At MOJ, Rick Garnett has posted some thoughtful remarks on the situation at Eastside Catholic. Although I am inclined to agree with him that (at least for Catholic elementary and secondary schools who do not accept state funding) this is a choice for the Church to make, it seems to me that the Church has left itself the space to make a different choice in these situations. It could choose to view the injustice it sees in gay marriage as (in its view) one that is perpetrated by the state, and not by the participants in gay marriages. Consequently, as to actual gay couples, it could simply treat the marriages as a nullity and ignore them. On this view, the Church's beef is with the state, not with the gay couple. If it is willing to hire someone who is gay, it should not fire him/her for taking advantage of a set of secular benefits that the state has chosen to exend to him/her. Of course, I reject the Church's teachings on homosexuality, so I would favor an even easier way out by treating committed gay relationships as morally valuable. I take inspiration in my own marriage from the committed gay couples I have known. But even for those who accept the Church's teachings, I think there is ample room for a change of course. And this seems to me to be the students' principal insight.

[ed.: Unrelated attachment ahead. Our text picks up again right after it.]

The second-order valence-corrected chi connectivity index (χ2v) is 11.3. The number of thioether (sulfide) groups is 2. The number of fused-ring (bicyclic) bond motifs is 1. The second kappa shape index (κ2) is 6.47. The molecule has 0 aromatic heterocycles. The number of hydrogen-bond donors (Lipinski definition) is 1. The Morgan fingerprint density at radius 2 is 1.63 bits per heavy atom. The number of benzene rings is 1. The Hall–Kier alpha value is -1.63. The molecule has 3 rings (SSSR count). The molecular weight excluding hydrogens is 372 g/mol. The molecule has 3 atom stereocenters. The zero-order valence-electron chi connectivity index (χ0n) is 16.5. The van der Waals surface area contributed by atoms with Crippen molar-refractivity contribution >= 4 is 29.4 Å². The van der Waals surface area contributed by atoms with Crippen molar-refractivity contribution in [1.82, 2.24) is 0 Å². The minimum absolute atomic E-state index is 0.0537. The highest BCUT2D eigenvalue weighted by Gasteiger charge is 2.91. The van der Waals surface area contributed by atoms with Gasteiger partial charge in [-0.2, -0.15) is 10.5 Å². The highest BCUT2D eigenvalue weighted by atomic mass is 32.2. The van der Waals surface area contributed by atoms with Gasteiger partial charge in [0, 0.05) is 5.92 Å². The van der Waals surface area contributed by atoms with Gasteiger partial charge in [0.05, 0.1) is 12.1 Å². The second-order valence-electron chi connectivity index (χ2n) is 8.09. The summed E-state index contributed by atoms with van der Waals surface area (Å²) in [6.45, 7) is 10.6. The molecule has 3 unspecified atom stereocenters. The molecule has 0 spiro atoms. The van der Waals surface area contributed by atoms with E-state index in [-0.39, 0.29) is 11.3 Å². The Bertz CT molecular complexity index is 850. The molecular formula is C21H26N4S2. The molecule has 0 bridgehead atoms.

Eduardo M. Peñalver is the Allan R. Tessler Dean of the Cornell Law School. The views expressed in the piece are his own, and should not be attributed to Cornell University or Cornell Law School.
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